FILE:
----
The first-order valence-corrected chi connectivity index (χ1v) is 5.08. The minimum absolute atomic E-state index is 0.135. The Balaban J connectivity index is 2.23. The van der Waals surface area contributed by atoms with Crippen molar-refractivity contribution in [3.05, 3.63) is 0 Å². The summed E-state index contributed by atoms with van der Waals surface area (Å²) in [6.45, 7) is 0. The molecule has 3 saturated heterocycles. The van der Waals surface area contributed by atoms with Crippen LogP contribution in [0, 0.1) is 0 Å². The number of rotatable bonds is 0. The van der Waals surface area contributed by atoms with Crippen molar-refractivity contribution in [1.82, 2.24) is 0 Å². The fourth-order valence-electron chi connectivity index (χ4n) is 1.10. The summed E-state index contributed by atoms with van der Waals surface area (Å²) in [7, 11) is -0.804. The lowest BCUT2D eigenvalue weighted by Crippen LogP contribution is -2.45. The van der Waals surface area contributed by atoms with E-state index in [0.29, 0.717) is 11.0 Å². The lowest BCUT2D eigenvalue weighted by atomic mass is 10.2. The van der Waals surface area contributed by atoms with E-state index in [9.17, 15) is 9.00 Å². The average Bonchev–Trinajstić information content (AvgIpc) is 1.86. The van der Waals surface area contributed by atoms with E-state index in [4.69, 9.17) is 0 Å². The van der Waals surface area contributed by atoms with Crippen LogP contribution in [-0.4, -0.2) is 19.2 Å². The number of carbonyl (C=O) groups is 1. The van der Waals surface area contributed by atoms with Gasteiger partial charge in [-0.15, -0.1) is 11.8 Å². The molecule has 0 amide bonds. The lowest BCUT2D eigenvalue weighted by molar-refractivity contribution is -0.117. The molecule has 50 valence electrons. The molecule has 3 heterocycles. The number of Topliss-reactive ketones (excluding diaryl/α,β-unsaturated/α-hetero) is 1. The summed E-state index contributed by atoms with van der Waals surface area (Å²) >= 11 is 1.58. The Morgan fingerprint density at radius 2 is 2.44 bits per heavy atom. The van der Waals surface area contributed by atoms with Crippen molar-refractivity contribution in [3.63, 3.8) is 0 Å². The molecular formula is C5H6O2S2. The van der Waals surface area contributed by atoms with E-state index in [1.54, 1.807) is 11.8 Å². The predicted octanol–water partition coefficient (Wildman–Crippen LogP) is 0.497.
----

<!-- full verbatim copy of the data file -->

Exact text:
The first-order valence-corrected chi connectivity index (χ1v) is 5.08. The minimum absolute atomic E-state index is 0.135. The Balaban J connectivity index is 2.23. The van der Waals surface area contributed by atoms with Crippen molar-refractivity contribution in [3.05, 3.63) is 0 Å². The summed E-state index contributed by atoms with van der Waals surface area (Å²) in [6.45, 7) is 0. The molecule has 3 saturated heterocycles. The van der Waals surface area contributed by atoms with Crippen LogP contribution in [0, 0.1) is 0 Å². The number of rotatable bonds is 0. The van der Waals surface area contributed by atoms with Crippen molar-refractivity contribution in [1.82, 2.24) is 0 Å². The fourth-order valence-electron chi connectivity index (χ4n) is 1.10. The summed E-state index contributed by atoms with van der Waals surface area (Å²) in [7, 11) is -0.804. The lowest BCUT2D eigenvalue weighted by Crippen LogP contribution is -2.45. The van der Waals surface area contributed by atoms with E-state index in [0.29, 0.717) is 11.0 Å². The lowest BCUT2D eigenvalue weighted by atomic mass is 10.2. The van der Waals surface area contributed by atoms with E-state index in [9.17, 15) is 9.00 Å². The average Bonchev–Trinajstić information content (AvgIpc) is 1.86. The van der Waals surface area contributed by atoms with E-state index in [4.69, 9.17) is 0 Å². The van der Waals surface area contributed by atoms with Crippen LogP contribution in [-0.4, -0.2) is 19.2 Å². The number of carbonyl (C=O) groups is 1. The van der Waals surface area contributed by atoms with Gasteiger partial charge in [-0.15, -0.1) is 11.8 Å². The molecule has 0 amide bonds. The lowest BCUT2D eigenvalue weighted by molar-refractivity contribution is -0.117. The molecule has 50 valence electrons. The molecule has 3 heterocycles. The number of Topliss-reactive ketones (excluding diaryl/α,β-unsaturated/α-hetero) is 1. The summed E-state index contributed by atoms with van der Waals surface area (Å²) >= 11 is 1.58. The Morgan fingerprint density at radius 2 is 2.44 bits per heavy atom. The van der Waals surface area contributed by atoms with Crippen molar-refractivity contribution in [3.63, 3.8) is 0 Å². The molecular formula is C5H6O2S2. The van der Waals surface area contributed by atoms with E-state index in [1.54, 1.807) is 11.8 Å². The predicted octanol–water partition coefficient (Wildman–Crippen LogP) is 0.497.